- Todd Archer, ESPN Dallas Cowboys reporter
- 0 Shares
An unheralded seventh-round pick in 2005, Ratliff turned into a role player in his second year. He became a starter in his third season after Jason Ferguson was lost for the year because of an injury. He was a Pro Bowler in his fourth season and would make three more trips to the all-star game.
He was a dominant nose tackle despite being undersized in the 3-4 scheme, recording 21.5 sacks in his first five seasons.
But Ratliff never seemed completely happy. He was often sullen inside the locker room. He was wary of outsiders even when he was praised so often early in his career. He carried a don’t-mess-with-me attitude, which is why he was so good of a player.
He was with you on Sundays, as Bill Parcells would say, but then the production stopped. Jason Garrett always referred to Ratliff as the right kind of guy and a leader but soon he stopped making those types of comments, while also praising the player’s effort. Maybe he was too beaten up from playing against bigger players for so many years. Maybe he just lost it once he hit 30. It happens to a lot of players in the NFL.
The partnership between the Cowboys and Ratliff ended ugly and that’s what will be remembered.
“I think it’s unfortunate,” Ratliff’s agent Mark Slough said. “This is a what-have-you-done-for-me-lately business, and I get that. But Jay has made some great contributions to the Cowboy organization. I don’t think anyone would question that. I think when people take a breath and sort of step away and look back at what he accomplished here and some of the odds that he overcame, Jay Ratliff in a lot of ways redefined what a 3-4 nose tackle could look like. And I think that’s not to be overlooked. It’s unfortunate that he didn’t have the opportunity to play in this new defense because I think he would have done well. I know the Cowboys thought he would flourish in that defense. They felt like it would extend years on his career. But the injury got in the way, and that happens in the NFL. And that’s unfortunate.”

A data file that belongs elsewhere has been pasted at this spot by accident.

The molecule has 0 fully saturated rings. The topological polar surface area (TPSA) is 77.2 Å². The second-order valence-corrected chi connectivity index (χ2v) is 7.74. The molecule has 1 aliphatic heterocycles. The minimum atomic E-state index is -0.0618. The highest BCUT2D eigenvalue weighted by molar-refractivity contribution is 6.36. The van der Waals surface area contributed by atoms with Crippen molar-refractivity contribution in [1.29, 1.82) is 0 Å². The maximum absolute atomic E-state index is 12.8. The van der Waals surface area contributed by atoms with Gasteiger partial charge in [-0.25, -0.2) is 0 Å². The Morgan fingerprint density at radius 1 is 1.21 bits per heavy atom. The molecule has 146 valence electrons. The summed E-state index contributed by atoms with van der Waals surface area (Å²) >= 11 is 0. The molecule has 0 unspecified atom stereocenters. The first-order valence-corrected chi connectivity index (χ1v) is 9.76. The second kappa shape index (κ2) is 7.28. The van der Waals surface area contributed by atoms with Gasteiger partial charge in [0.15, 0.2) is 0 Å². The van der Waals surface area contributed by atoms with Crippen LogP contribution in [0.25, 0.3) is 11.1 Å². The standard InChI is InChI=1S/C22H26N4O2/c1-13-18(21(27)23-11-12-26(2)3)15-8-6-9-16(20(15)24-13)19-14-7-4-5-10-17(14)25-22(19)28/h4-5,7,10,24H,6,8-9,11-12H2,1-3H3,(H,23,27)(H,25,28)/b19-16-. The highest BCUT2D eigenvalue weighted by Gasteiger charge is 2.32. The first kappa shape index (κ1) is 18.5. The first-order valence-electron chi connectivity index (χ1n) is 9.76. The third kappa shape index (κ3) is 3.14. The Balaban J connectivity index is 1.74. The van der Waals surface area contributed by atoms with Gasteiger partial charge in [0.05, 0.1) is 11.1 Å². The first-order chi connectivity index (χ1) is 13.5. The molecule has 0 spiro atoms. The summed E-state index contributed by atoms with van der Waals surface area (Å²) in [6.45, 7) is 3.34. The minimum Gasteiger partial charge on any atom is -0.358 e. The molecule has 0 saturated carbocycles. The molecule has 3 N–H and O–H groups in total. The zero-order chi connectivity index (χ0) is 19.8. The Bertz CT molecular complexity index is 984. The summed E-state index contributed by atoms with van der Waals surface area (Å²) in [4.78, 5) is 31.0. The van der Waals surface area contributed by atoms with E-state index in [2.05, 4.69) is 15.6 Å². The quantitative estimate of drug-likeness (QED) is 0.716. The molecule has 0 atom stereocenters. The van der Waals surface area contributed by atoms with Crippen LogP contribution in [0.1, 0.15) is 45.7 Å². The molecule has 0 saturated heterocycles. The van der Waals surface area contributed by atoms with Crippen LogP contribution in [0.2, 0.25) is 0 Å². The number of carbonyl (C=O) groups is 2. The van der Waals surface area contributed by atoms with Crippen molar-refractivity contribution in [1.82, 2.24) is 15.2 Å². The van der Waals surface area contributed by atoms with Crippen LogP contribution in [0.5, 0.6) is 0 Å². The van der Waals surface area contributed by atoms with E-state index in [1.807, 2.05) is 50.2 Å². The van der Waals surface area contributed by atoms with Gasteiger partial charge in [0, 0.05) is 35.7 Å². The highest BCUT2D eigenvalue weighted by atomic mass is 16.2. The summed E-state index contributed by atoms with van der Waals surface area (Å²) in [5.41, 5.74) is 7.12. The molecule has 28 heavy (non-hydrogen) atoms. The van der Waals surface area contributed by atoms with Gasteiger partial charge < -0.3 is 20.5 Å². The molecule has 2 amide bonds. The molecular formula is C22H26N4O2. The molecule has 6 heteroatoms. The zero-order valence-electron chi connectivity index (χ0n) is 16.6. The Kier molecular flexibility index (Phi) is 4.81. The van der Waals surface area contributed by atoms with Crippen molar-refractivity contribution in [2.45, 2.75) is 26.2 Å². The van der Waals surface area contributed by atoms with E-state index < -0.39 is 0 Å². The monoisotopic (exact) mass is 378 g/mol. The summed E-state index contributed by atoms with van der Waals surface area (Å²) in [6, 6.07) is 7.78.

Somewhere in between the stories lies the truth of what happened here. The truth depends on the perspective. Slough said Wednesday Ratliff’s injury was more severe than what was revealed. The Cowboys didn’t believe it was because they held out hope he could have returned last season for a possible playoff run.
Whatever happened ruined what was a great story involving Ratliff.
Not every story has a happy ending.
IRVING, Texas -- Jay Ratliff should have been viewed as one of the Dallas Cowboys' biggest success stories.An unheralded seventh-round pick in 2005, Ratliff turned into a role player in his second year.